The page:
Fittingly, a Filipino fellow, googling the word “precipice,” came upon my column, “At the Precipice, We Change?” It was written almost a year ago. Writers will recognize the sensation of reading something you wrote and feeling as if someone else wrote it. The piece is also discomfitingly prescient.
The Net is a strange thing. Roger asked questions pertaining to what is happening at present, which point toward the metaphysical nature, more than medical, social and economic nature of the global coronavirus crisis.
Before I address his questions, the matter of fear needs to be addressed. Physical fear is an intelligent reaction that bypasses thought. When I come across a rattlesnake in my path, as I sometimes do here, the entire body and mind instantly focuses on avoiding the danger.
Psychological fear is another matter. It’s essentially conditioned, and inherently unintelligent. Thought gives rise to emotional fear, and it paralyzes us.
Over 65 and still recovering from a case of walking pneumonia, I’m afraid of getting the coronavirus. Is that intelligent or unintelligent fear? No doubt both, but the point is that one has to honestly ask oneself the question as fear arises.
The fellow in the Philippines referred to the last sentence in last year’s column:
It’s now both urgently necessary and imminently possible for human beings to make the leap from symbol and memory-based consciousness to attention and insight-based consciousness.
Is that, more than “the strength of collectivist ethos,” what the pandemic is actually compelling and propelling? The coronavirus is producing the highest impact with least harm, and therefore is a perfect symptom of the crisis of human consciousness, and catalyst for psychological revolution around the world.
Experiencing altered states of consciousness that have occurred since he was in high school, Roger asks, “Is this inner insight something like evolution in process, which is already inherent in us?”
Words aren’t adequate to explain deeper insights and experiencings, because they are intrinsically beyond words. Even so, I’ll address his excellent questions as best I could.
My feeling is that though there may be some unknown kind of evolution operating to radically change us from essentially conditioned humans to increasingly unconditioned human beings, we cannot think in terms of evolution, because it implies time and gradualism. Inner change may take time, but thinking in terms of time prevents it from happening.
Likewise the idea that there is something “already inherent” in us is problematic. Clearly the potential for higher consciousness exists, but it’s latent, something that hasn’t been realized before except in very few people. Therefore, as ordinary human beings we have to develop a true order of consciousness within ourselves through attentiveness, and doing our own “spadework.”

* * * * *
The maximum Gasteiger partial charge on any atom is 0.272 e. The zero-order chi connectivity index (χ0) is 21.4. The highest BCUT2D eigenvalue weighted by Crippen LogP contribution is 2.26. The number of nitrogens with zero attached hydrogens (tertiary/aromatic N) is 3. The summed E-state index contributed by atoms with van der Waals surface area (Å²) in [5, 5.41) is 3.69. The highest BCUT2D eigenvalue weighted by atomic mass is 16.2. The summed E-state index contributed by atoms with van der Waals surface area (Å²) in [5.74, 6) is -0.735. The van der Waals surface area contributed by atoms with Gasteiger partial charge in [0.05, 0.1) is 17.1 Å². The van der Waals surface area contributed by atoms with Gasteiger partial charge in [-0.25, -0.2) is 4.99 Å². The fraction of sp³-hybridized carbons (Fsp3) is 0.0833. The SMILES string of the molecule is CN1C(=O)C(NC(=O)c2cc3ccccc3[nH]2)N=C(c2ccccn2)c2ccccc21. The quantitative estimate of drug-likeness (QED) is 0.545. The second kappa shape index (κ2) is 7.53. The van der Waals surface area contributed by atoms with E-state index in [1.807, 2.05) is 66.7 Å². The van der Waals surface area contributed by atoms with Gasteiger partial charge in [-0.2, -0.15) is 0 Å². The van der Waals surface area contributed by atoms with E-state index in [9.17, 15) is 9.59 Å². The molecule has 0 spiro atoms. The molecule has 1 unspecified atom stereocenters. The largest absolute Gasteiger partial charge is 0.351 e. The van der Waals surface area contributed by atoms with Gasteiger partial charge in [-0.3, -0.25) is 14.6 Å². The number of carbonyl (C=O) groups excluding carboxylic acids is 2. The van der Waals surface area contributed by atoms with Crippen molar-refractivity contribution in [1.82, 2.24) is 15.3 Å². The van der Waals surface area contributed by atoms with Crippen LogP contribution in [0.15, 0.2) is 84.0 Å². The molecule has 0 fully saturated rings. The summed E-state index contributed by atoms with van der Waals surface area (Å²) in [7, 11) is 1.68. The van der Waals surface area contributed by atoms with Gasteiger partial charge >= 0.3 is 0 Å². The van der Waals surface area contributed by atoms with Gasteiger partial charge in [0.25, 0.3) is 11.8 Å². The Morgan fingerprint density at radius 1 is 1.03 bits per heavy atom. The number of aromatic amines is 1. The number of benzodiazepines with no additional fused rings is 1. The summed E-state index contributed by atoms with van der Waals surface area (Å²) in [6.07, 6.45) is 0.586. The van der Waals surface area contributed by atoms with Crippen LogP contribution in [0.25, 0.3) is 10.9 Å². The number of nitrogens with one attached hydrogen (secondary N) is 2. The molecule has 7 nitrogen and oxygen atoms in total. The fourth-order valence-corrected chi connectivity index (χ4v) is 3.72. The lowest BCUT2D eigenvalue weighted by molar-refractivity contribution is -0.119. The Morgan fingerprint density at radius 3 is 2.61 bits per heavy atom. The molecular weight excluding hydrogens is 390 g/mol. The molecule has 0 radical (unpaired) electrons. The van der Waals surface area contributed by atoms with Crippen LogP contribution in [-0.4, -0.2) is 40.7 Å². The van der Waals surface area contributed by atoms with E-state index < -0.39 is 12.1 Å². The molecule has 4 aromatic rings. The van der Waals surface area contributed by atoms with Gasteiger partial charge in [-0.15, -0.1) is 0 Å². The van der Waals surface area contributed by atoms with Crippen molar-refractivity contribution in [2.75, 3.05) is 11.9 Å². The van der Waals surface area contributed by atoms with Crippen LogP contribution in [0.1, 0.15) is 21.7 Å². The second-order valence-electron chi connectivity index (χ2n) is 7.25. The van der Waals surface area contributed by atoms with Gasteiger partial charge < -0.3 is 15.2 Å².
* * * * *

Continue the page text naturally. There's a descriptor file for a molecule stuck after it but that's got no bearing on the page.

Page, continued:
This relates to Roger’s second question, “What are the fundamental steps to leap from symbol and memory-based consciousness to attention and insight-based consciousness?”
Again, we cannot think in terms of steps, since we then make inner development a function of thought and time. One simply attends to what one is actually feeling, thinking and doing every day, with the intent to understand oneself in the context of humankind and the crisis of human consciousness.
Take time to sit quietly, preferably in nature, and observe the movement of the mind and emotions without interference as judgment or choice. It’s like watching a turbulent, brown stream after a heavy rain, except the very act of passively watching the inner movement gathers undirected attention, which clears and cleanses the stream. The mind spontaneously falls silent, and in that silence, one grows in insight and deepens in awareness of sacredness beyond words.
That may sound like odd counsel at a time like this, but it’s the most important thing. We’re all being thrown back on ourselves, and our inner resources as individuals, not our instincts as social creatures, however helpful during earthquakes and tornadoes, will determine whether we come out of this crisis having grown as human beings, or regressed as self-centered, toilet paper hoarding humans.
Arriving at my favorite sitting spot along the stream, I spot a pair of mallards below the bank. Watching them for a minute, they slowly paddle upstream as I descend.
Surprisingly, they return a half hour later and begin foraging and preening directly in front of me, two meters away. A quarter hour later they begin a strange dance, jerking their heads in unison as they face each other. Sure enough, the male mounts the female and they quickly copulate.
Afterward they both swim underwater with great excitement, and then fly off. I have the feeling they wanted me to witness the whole thing. Strange times indeed, but beauty and love are everywhere, in the most expected ways.